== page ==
The relationship between different minhgim and mesorot.
Mesorah:
What would be the halacha if an Ashkenazi Jew visited a Yemenite Jew and was offered the Egyptin Desert Locust as a snack? Could he rely on their mesorah to permit him to eat what would otherwise be a Torah Prohibition?

Minhag and Psak din:
An Ashkenazi Jew who followed the psak of Rav Shlomo Zalman Auerbach z”l to forbid opening steel bottle tops on Shabbat sitting together with a Sefardi Jew who follows the psak of Rav Ovadia Yosef shlit’a who allowes opening such bottle tops. Could the Ashkenazi Jew ask his Sefardi friend to open the bottle for him?

Todah Merosh.

Answer:

1) An Ashkenazi, whose custom forbids him from eating locust, must refrain from eating it even when visiting his Yemenite friend. This ruling emerges from a Gemara wihch describes how Rav, who maintained that a certain type of food is prohibited (due to nat bar nat), did not fear to eat at the home of Shmuel (who permitted the food), because he knew that Shmuel would not feed him something that was prohibited to him. See Chulim 111b; Ritva, Sukkah 10b; Shach, Yoreh De’ah 119:20; Peri Chadash Orach Chaim 495:23.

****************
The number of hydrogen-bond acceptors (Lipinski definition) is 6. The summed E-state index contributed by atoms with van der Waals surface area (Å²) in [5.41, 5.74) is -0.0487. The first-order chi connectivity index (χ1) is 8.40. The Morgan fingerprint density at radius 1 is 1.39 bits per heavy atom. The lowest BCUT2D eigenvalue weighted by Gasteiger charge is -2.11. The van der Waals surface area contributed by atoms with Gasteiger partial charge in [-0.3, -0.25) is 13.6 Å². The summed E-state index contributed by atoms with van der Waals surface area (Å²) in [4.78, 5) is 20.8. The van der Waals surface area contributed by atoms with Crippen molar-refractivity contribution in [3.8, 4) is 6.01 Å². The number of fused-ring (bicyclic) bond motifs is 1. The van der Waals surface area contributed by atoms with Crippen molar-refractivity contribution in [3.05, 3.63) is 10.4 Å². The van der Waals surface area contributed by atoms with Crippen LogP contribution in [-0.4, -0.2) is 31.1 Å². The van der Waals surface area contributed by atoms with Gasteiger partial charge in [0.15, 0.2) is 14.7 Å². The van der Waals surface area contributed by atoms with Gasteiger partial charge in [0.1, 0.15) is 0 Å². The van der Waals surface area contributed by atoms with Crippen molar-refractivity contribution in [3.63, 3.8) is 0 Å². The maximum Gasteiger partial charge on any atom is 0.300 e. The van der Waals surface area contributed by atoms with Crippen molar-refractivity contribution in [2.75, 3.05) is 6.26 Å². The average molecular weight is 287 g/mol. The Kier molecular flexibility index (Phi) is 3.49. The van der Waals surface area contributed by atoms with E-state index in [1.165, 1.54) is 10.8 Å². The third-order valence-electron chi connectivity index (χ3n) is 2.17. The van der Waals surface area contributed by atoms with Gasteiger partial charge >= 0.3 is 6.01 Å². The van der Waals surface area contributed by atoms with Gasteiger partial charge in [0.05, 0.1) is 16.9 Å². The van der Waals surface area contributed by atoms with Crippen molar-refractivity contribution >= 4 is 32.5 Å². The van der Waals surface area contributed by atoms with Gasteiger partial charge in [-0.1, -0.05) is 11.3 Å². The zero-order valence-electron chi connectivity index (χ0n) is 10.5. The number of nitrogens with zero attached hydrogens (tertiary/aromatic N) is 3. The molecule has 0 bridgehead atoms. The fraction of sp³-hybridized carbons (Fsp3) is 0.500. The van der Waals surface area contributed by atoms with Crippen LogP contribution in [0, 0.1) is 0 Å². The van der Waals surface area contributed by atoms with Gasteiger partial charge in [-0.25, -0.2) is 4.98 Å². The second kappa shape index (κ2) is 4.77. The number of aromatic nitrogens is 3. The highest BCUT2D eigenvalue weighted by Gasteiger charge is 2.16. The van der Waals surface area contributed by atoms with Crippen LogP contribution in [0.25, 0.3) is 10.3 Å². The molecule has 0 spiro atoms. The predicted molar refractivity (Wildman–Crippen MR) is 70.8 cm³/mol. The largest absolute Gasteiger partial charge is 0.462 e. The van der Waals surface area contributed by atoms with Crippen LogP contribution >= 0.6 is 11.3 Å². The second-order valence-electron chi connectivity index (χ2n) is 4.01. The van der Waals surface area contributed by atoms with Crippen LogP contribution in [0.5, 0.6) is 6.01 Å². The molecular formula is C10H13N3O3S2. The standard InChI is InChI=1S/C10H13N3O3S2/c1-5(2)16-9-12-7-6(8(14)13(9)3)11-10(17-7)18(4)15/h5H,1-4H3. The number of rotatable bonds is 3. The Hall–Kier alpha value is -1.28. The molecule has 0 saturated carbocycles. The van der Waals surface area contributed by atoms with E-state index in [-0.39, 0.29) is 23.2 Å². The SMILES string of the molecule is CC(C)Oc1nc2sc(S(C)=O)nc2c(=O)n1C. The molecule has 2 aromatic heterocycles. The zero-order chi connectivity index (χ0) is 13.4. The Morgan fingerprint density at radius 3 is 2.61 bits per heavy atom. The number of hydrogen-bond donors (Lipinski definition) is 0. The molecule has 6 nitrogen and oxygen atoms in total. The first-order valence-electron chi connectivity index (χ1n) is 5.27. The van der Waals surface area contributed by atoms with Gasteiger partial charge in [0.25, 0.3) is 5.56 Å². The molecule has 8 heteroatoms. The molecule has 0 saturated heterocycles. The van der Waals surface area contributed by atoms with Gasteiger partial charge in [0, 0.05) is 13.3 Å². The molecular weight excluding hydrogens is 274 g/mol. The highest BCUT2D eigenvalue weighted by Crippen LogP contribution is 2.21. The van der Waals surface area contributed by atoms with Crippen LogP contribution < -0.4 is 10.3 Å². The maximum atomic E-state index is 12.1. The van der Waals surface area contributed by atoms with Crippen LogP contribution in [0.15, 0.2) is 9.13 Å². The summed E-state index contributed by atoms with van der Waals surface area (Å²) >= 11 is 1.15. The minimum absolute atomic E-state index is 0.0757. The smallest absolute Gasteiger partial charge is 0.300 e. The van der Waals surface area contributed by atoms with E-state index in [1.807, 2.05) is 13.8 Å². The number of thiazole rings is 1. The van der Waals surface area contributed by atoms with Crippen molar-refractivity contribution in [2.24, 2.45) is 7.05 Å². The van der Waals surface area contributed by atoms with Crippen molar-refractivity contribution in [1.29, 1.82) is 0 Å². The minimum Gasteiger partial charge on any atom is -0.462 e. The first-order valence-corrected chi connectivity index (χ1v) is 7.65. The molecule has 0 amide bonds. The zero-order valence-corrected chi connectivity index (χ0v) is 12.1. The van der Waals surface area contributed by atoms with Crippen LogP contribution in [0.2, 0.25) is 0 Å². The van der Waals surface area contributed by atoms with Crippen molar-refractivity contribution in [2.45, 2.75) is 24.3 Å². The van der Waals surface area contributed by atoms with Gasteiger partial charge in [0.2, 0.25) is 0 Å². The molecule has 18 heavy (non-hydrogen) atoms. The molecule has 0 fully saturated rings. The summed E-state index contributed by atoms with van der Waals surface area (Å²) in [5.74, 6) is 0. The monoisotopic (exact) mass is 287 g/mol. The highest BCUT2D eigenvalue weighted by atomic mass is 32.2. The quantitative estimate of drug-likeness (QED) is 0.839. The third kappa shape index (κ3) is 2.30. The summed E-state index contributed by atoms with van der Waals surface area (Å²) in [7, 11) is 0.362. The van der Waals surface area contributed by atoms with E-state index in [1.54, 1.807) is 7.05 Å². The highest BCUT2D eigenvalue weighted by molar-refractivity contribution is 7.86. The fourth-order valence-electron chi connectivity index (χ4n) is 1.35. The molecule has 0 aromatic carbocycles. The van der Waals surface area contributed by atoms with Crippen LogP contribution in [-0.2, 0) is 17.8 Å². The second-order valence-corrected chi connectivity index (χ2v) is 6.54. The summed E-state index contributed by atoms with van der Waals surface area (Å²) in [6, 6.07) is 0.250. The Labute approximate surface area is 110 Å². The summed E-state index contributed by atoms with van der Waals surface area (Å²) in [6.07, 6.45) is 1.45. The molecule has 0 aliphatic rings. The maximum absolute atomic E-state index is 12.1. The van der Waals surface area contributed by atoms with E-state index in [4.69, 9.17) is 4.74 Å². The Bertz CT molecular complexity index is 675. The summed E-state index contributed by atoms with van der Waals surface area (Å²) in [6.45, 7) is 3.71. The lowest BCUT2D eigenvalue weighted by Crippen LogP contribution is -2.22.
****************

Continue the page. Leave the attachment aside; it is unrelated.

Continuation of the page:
2) There is a debate among poskim concerning this question. Although the Taz, and many poskim after him, permit somebody who has already accepted Shabbos to request from somebody who has not yet accepted Shabbos to perform a melachah for him, many make a distinction between this case and between the case of somebody who deems an action to be prohibited asking someone who permits it to do the action.

Therefore, in questions of issur and heter, one should avoid telling somebody who is matir to do something which one is stringent for, the more so when a possible Torah prohibition is involved. However, under extenuating circumstances there is room to be lenient (as the Minchas Shlomo (below) writes).

To go into the details of this halachah will require a full article, which we will please G-d write in the future. For sources, see Taz (263:3); Mishnah Berurah 63; Shulchan Aruch Harav 263:25; but for questions of prohibition see Taz 263:3, Mishnah Berurah 624:16; Magen Avraham 263:33. And see also: Minchas Shlomo, Vol. 2, no. 35, sec. 17.

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